Decades ago, Col. E.H. Harrison, USA (ret.), who conducted extensive and elegant research into the use of cast bullets in rifles, stated "cast bullet loads require the strongest lead alloys practicable. Disregarding this causes failure. Tradition, regrettably kept alive in published information, has been a heavy handicap." My initial results, generally employing scrap alloy, certainly support his contention! Recalling that warning, published in the 1979 NRA book "Cast Bullets", I loaded the lead pot with linotype. This was key to improving my results, as the good advice immediately bore fruit.

Loaded cartridges.

A load for the .358 Winchester.

Ruger 77 Mk II Frontier (16 1/2" barrel, 1 in 12" twist) - with forward mounted 4X Weaver scope.

Bullet: Accurate Molds 36-302DG gas checked, cast of linotype, and sized to 0.360"
Weight 278.5 grains, with GC and lube.
Brass: Hornady
Primer: S&B Large Rifle Magnum
Powder: Accurate Arms 4064, 38.5 grains
Light roll crimp. Cartridge OAL 2.755"

1735 fps - average 3.1 MOA, standard deviation 0.16 MOA over a 30 shot database (three 50 yard ten shot groups).

A 3.0 MOA group at 50 yards.

Here's ten shots on a standard NRA 50 yard smallbore rifle target. Groups are still good with 39.0 grains of powder, but open sharply at 40.0.

Nothing fills out a mold like linotype, and the results speak for themselves, but the stuff is expensive. Dennis Marshall and others have told us for years that heat treating will allow the use of softer, less expensive alloys. This is worth considering, as it allows you to use that scrap which you have collected in full throttle loads. The simplest way to do this is by dropping bullets from the mold directly into a bucket of water, but unless your casting rhythm and mold release is absolutely consistent, substantial variations in hardness may result. For precise control, a toaster oven can be employed.

Air cooled bullets cast from scrounged alloy measured BHN 11. Baking for 30 minutes at 440 F, followed by a cold water quench, produced substantial hardening.

Graph showing hardening increasing with time after heat treating.

They weighed 298 grains, so I cut the powder charge by half a grain, and loaded them up. Five days later (to allow them time to fully harden) I shot this group:

A 2.75 MOA group with heat treated bullets.

With 10 shots into 2.75 MOA, it lay well within the grouping provided by linotype. Changing to adequate alloy - linotype or via heat treating - made a real difference. I became interested in what a rifle firing cast bullet ammunition could do, independent of my own skill (or lack thereof).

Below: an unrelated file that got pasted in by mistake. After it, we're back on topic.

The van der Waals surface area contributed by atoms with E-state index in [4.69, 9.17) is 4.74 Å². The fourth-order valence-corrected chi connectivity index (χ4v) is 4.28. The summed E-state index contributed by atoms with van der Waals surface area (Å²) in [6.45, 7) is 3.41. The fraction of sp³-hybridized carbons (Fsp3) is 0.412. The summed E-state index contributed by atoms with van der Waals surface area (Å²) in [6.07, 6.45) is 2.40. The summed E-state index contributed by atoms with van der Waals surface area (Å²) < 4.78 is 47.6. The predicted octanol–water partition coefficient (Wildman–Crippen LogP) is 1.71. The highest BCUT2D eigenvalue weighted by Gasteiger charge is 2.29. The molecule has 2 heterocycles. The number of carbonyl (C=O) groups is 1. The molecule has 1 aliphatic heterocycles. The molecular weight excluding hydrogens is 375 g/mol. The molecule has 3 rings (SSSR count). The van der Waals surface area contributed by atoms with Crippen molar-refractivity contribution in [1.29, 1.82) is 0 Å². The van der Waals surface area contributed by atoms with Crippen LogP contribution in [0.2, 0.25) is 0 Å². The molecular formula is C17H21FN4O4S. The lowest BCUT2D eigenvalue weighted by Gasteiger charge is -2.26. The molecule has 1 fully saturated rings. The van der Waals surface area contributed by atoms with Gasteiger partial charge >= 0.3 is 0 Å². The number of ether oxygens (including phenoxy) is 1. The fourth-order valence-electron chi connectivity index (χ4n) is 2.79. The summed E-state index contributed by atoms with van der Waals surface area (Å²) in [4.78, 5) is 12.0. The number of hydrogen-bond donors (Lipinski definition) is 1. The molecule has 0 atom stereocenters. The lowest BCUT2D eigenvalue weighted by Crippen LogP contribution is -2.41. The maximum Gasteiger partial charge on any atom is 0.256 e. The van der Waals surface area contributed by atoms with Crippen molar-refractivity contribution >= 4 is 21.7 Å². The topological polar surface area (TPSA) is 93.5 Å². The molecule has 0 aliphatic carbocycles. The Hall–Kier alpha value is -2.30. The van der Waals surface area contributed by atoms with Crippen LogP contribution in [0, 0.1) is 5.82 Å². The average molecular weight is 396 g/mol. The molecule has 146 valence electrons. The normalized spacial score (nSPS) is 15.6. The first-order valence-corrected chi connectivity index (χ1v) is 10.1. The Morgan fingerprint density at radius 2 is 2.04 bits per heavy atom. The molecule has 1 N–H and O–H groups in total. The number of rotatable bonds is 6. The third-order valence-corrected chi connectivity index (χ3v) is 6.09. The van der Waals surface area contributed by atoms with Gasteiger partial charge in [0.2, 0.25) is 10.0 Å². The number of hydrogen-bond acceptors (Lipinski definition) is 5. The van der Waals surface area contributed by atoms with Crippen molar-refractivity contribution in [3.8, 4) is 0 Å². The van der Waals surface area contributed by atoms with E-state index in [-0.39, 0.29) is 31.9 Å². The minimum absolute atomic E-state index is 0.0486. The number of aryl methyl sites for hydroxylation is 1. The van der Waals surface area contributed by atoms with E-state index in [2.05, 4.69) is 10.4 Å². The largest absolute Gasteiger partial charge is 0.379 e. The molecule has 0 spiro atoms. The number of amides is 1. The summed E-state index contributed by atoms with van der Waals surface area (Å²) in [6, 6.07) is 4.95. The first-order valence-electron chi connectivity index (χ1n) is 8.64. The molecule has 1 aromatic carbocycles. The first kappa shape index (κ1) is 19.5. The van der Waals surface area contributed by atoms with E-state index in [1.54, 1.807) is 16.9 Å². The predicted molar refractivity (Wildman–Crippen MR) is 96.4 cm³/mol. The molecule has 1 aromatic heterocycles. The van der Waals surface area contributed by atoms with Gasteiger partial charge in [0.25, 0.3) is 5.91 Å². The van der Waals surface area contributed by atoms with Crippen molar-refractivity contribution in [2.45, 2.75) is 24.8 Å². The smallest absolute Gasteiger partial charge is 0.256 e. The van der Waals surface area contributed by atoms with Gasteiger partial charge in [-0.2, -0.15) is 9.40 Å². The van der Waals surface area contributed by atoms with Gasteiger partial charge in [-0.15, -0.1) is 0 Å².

Phase Two - Pressing On / Benchrest Style Shooting

In late 2018, I mounted a Weaver 20X scope on my little Sauer 101 "Scandic" .243 Winchester carbine, and fired it over sandbags fore and aft. This pretty much took me out of the picture, to focus on rifle and ammunition performance alone.


A load for the .243 Winchester.

Sauer 101 Scandic (19 1/2" barrel, 1 in 10" twist) - with 20X Weaver scope.

Bullet: SAECO 243, cast of linotype, and sized to 0.244".
Weight 80.5 grains, with GC and lube.
Brass: PPU
Primer: S&B Large Rifle Magnum
Powder: Alliant #2400, 12.3 grains (thrown from a Little Dandy #15 rotor).
Light taper crimp. Cartridge OAL 2.650"

1656 fps. Average 1.34 MOA, standard deviation of 0.44 MOA, over a 70 shot database (fourteen 100 yard five shot groups).

Typical benchrest group.

This is a typical 100 yard benchrest group.

Not "sub MOA", but respectable. At 100 yards, the smallest of 35 five shot groups was 0.75", the largest 2.25". As the preacher says, "Let's strap on the truth, and tell it like it is."

Phase Three - Back to Reality

Removing the T20, I substituted a 3X Leupold, and then fired 25 rounds with the rifle cradled in my hands,

Representative 100 yard field target.

These five 5 shot 100 yard groups averaged 2.04 MOA with a SD of 0.64, very close to what the Anschutz and .22lr ammunition delivered. Cast bullets reward those who are interested in them for what they are, and who are willing to spend the necessary time to hone their casting and loading skills.